Non-Deductible IRAs and IRS Form 8606

We recently received a reader question about non-deductible IRA contributions, and it got us thinking. Here’s the question:

“My first question pertains to non-deductible IRAs. I have a rollover IRA from a previous 401K. Due to my income, if I ever decided to make additional contributions to this “traditional” IRA, it would have to be a non-deductible contribution. I think that you’ve mentioned that it may not always make sense to contribute to a non-deductible IRA (in addition to a 401K, profit sharing plan, etc) since the money will be taxed at ordinary income when it comes out in the future. This is opposed to being taxed at capital gains rate if you just put the money in a taxable account instead.

My CPA had mentioned that there is an IRS Form 8606 that you can fill out each year that is specific for non-deductible IRA contributions. You simply enter your yearly contribution, and this modifies your IRA tax basis. In the future, when you are ready to take distributions, only a portion of the traditional IRA (only pre-tax contributions) will be taxable. This basically prevents someone from being taxed twice on the same money, according to the IRS.

I was wondering if you were familiar with this entity? I’m not sure if I’m summarizing or understanding it correctly, but this seems like a good way for younger investors to enjoy long term tax-free growth in addition to their other tax-deferred options.”

Non-Deductible IRA Contributions landscape

This is an excellent question, and yes, we are familiar with the beast! There are times when it makes sense to make a non-deductible contribution to a traditional IRA, and other times when it doesn’t.

So, what happens with non-deductible IRA contributions, and how do you keep records for tax purposes when you make them?  We’ll spend some time discussing the merits of the choices, along with a discussion of the tax treatment of nondeductible IRA contributions, as well as IRS Form 8606.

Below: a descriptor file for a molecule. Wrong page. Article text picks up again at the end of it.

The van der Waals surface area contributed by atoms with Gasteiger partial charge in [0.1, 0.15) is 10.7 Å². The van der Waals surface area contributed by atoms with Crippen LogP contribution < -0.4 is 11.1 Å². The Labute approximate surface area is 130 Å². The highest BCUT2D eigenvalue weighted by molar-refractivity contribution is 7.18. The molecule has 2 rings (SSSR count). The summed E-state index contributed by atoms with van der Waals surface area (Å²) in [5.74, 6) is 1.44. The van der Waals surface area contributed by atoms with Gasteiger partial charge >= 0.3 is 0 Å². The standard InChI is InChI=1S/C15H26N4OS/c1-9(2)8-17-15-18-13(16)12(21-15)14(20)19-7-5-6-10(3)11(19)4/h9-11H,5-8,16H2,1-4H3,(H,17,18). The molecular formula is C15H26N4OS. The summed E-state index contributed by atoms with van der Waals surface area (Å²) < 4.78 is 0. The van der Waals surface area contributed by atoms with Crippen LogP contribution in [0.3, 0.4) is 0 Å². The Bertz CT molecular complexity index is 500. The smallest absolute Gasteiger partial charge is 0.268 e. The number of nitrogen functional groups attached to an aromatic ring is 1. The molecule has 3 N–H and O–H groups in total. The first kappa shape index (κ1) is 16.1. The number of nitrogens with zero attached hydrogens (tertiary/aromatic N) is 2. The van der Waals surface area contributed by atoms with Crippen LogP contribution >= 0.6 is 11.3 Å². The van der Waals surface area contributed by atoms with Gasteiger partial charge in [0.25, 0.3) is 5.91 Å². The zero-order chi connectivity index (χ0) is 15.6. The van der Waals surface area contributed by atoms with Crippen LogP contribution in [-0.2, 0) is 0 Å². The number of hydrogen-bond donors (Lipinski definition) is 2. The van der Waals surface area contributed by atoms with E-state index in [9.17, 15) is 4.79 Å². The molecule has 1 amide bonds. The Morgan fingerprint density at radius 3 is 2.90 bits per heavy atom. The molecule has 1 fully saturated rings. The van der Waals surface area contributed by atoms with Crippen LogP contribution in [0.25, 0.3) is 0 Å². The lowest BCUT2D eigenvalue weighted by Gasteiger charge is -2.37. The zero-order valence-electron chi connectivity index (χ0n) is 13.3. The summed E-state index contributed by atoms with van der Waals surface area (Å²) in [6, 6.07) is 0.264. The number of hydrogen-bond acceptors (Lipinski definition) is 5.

When Non-Deductible IRA Contributions Become an Issue

When we speak of non-deductible IRA contributions, we’re considering traditional IRAs only. Roth IRA contributions are not tax deductible anyway, so they aren’t part of the discussion.

If you’re not familiar with the intricacies of the tax treatment of traditional IRA contributions, we’ll summarize how they work here. Generally speaking, traditional IRA contributions may not be tax-deductible if either you or your spouse are covered by a retirement plan at work and your income exceeds a certain threshold.

(Note: All income numbers below are based on modified adjusted gross income, or MAGI.)

If neither you nor your spouse are covered by a retirement plan at work, then there is no income limit for making a tax-deductible traditional IRA contribution. But, there are two levels of income limits if either of you has a work-related plan.

If you ARE covered by a retirement plan at work, the income limits for 2015 are:

⦁ Married filing jointly: Up to $98,000 -100%; $98,000 to $118,000 – partial; over $118,000 – zero
⦁ Married filing separately: Up to $10,000 – partial; over $10,000 – zero
⦁ Single or head of household: Up to $61,000 – 100%; $61,000 up to $71,000 – partial; over $71,000 – zero

If you are NOT covered by a retirement plan at work, but your spouse is, the limits for 2015 look like this: